• Vidmar - Monday, March 28, 2011 - link

    Wait a minute...
    "Their systems do 'just work' according to the promised features and reliability."
    "I don't own a single piece of Apple hardware aside from an old iPod Touch"

    So how can you quantify the first statement if you don't own any?
  • bji - Monday, March 28, 2011 - link

    So how many Apple devices do I have to own before I can say whether or not they 'just work'? 10? 100? A million? All of them?

    Obviously there is no answer to that question that makes any sense; because the question doesn't make any sense.

    I was not talking about the actual fact of whether or not any particular Apple device 'just works', I was talking about the question of whether or not the claim that Apple products 'just work' is an any way refuted by the original poster's dumb post. I don't need to ever have touched an Apple product to be able to argue about how those comments did not refute any of the claims that Apple may make directly or indirectly about their products.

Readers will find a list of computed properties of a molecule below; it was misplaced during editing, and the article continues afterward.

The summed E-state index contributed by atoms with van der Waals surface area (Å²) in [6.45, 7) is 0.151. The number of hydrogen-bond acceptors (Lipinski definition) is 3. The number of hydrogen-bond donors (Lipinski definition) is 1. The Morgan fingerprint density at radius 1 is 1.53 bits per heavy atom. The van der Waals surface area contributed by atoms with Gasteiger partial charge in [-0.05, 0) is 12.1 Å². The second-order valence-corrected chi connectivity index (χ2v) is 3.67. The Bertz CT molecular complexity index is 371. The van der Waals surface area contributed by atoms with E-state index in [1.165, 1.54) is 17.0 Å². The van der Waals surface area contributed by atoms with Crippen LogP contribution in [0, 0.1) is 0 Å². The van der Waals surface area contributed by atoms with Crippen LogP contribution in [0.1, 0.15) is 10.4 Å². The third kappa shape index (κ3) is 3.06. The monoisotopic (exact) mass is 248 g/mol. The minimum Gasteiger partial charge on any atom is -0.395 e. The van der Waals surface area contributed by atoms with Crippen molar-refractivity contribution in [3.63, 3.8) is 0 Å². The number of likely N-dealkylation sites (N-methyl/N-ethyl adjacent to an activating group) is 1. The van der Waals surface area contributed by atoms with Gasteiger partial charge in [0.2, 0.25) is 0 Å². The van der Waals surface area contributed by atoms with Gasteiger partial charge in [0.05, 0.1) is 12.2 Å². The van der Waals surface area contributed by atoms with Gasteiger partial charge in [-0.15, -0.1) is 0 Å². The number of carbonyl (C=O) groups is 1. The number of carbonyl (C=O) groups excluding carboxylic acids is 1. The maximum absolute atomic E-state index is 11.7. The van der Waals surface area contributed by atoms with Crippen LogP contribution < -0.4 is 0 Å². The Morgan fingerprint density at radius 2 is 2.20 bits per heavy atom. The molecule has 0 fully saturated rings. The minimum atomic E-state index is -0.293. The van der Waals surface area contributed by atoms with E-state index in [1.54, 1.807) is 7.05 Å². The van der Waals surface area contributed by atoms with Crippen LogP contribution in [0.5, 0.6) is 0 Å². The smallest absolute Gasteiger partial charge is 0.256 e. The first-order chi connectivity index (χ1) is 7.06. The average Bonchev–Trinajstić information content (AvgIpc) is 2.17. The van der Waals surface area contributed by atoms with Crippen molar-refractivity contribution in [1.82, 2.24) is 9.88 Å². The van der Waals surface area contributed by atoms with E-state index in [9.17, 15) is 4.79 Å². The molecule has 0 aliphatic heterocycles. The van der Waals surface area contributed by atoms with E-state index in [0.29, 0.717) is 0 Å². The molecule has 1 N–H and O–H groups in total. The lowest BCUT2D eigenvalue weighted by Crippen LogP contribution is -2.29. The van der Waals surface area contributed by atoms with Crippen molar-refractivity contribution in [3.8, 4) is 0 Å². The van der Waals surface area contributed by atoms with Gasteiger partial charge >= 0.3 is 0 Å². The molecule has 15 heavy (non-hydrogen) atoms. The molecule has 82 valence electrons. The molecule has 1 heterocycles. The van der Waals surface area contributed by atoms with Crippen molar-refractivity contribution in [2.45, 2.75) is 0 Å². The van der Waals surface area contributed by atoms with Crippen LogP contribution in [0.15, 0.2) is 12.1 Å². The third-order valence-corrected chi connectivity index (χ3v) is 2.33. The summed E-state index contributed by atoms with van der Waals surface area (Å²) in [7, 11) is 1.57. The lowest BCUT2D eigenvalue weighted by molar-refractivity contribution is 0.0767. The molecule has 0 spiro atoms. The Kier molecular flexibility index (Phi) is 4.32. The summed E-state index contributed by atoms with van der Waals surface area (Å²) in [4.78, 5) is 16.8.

Here is a simplified example if this is too hard for you to follow:

    Poster A: Look at these instructions on how to replace the heating elements of my toaster with a miniature nuclear reactor core! The are so long and complicated! I can't believe that my toaster manufacturer claimed that this toaster was easy to use!!!

    Me: That's dumb, the manufacturer never claimed that installing aftermarket parts on your toaster would be easy; that has nothing to do with the ease-of-use of a toaster. By the way I do own an electric razor made by your toaster company but that doesn't mean I'm biased towards them.